BY CHERYL SLAVIN
Close to 100 Rockland residents showed up on a frigid winter’s night last Thursday to express their concerns at a public forum about the adverse impact the rushed implementation of the controversial Common Core State Standards have had on the county’s children, teachers and school districts.
The forum was hosted by four of Rockland’s state legislators—Senator David Carlucci, Assemblywoman Ellen Jaffee, Assemblyman Ken Zebrowski and Assemblyman James Skoufis—as part of a continuing effort to address their constituents’ concerns and publicize the Legislature’s efforts to press the State Board of Regents and the Education Commissioner for a two year moratorium on further implementation and high-stakes testing.
Prior to the meeting Assemblywoman Jaffee explained that the idea for the forum grew out of the continuing outpouring of anxiety by the public about the standards themselves, their botched roll-out, the devastating effect of high-stakes testing on student and teacher evaluations and morale, and the as yet unanswered questions about the security of data collection by third party inBloom. She, along with her fellow legislators, fully supports the joint Legislative call for a two year moratorium on any further implementation and high-stakes testing in order to give educators and the State Education Department more time to study and evaluate what standards and what curriculum would really work for New York.
Assemblyman Skoufis added that if the Board of Regents does not agree to impose a moratorium, then the Legislature is prepared to pass a bill to instate one. Zebrowski noted that curriculum should not be legislated or imposed “top down;” ideally it must arise out of a collaborative process between the SED and local districts and remain responsive to the input of the entire community.
Many parents, teachers and PTA representatives spoke or submitted written comments overwhelmingly criticizing the poorly planned implementation both of the standards and of the accompanying EngageNY curriculum changes. They noted that teachers were ill-prepared to teach the new material, often receiving curriculum modules late into the school year. Many also denounced the curriculum itself as often too inappropriate for the age level of the students, or simply too convoluted even for the adults to understand. Several parents cited the frustration of trying to help their first or second grade children with what should have been simple arithmetic, but which, under the new modules, had turned into an incomprehensible maze of directives.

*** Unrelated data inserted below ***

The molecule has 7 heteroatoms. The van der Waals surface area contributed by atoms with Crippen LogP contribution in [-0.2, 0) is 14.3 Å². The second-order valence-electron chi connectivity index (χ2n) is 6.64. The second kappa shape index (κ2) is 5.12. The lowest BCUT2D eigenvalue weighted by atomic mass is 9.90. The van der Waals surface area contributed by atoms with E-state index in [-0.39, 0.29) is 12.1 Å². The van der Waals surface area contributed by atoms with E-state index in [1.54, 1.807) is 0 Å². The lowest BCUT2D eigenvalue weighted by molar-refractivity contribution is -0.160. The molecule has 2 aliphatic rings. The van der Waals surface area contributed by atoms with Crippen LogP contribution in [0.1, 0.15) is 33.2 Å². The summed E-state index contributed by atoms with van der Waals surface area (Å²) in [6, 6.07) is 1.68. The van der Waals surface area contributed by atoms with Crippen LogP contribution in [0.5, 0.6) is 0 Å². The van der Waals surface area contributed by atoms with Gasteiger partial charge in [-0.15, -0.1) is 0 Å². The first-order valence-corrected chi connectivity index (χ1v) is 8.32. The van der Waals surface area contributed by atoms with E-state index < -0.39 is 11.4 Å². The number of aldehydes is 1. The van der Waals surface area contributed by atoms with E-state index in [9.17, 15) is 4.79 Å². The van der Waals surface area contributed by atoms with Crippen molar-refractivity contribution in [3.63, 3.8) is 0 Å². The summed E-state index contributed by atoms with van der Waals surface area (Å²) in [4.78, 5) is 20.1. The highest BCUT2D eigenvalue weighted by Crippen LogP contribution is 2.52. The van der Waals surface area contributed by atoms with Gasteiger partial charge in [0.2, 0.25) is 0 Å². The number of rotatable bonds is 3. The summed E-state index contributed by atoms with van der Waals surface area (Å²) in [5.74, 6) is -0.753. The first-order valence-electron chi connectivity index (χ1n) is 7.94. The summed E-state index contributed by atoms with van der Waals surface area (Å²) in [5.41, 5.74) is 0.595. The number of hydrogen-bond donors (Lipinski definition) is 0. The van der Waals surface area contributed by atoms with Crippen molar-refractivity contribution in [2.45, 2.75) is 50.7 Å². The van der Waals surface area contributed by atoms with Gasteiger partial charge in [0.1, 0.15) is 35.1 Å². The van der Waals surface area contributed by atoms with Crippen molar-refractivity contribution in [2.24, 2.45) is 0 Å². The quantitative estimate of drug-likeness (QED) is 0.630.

The speakers also attacked the concept of high-stakes testing, particularly when teacher evaluations are being linked to standards and learning methods they have not yet been trained to teach. Parents also spoke about their children’s frustrations and diminishing morale in the face of the changes, and how their kids have started to hate going to school. Several members of the audience also addressed the continuing concern about the current requirements for student data collection and the lack of privacy safeguards.
Some parents spoke out against the implementation of any common standards at all, asserting that standards and curriculum should only be locally controlled. Others, as well as the legislators, supported the idea of some sort of uniform standards, but not at the expense of the students’ quality of education. Students with special needs, as well as academically gifted students, were also mentioned as a population whose needs have been ignored by the concept of uniformity.
The legislators concluded by thanking all the participants for their input and encouraging their constituents to continue to ask questions and give feedback. In closing they all emphasized that a moratorium does not mean a simple postponement; it is a freeze on any further action so that all educators, parents and elected officials can have the time to look at the issues and then decide whether New York should go forward with the Common Core as is, or in some sort of modified format, or not at all.
Common Core Update—Breaking News
Just days after local legislators held a public forum on common core issues, including a discussion about the Legislature’s push for a moratorium on common core implementation, the state Board of Regents announced that it will adopt several measures that will delay the impact of Common Core-related state assessments on educators and students, and reduce the level of local school district testing associated with the new teacher evaluation law and higher standards for teaching and learning. Highlights include:
A five year extension of the mandatory common core based graduation requirements; the first class to be held to the higher graduation standards will be in 2022, a full 12 years after the initial adoption of common core.
Greater teacher supports, training, and funding for training so that educators are adequately prepared to teach to the higher standards.
Two year delay of the link to high stakes testing for teacher evaluations, in order to give the teachers additional time to adapt to the new curriculum.
Delayed launch of the data dashboards related to inBloom to allow SED to work with legislators to address concerns about data security and third party providers used by the State and districts.
It is to be noted that implementation of the standards themselves has not been rescinded; most educators still believe that the higher standards are necessary to ensure global competitiveness for future New York graduates.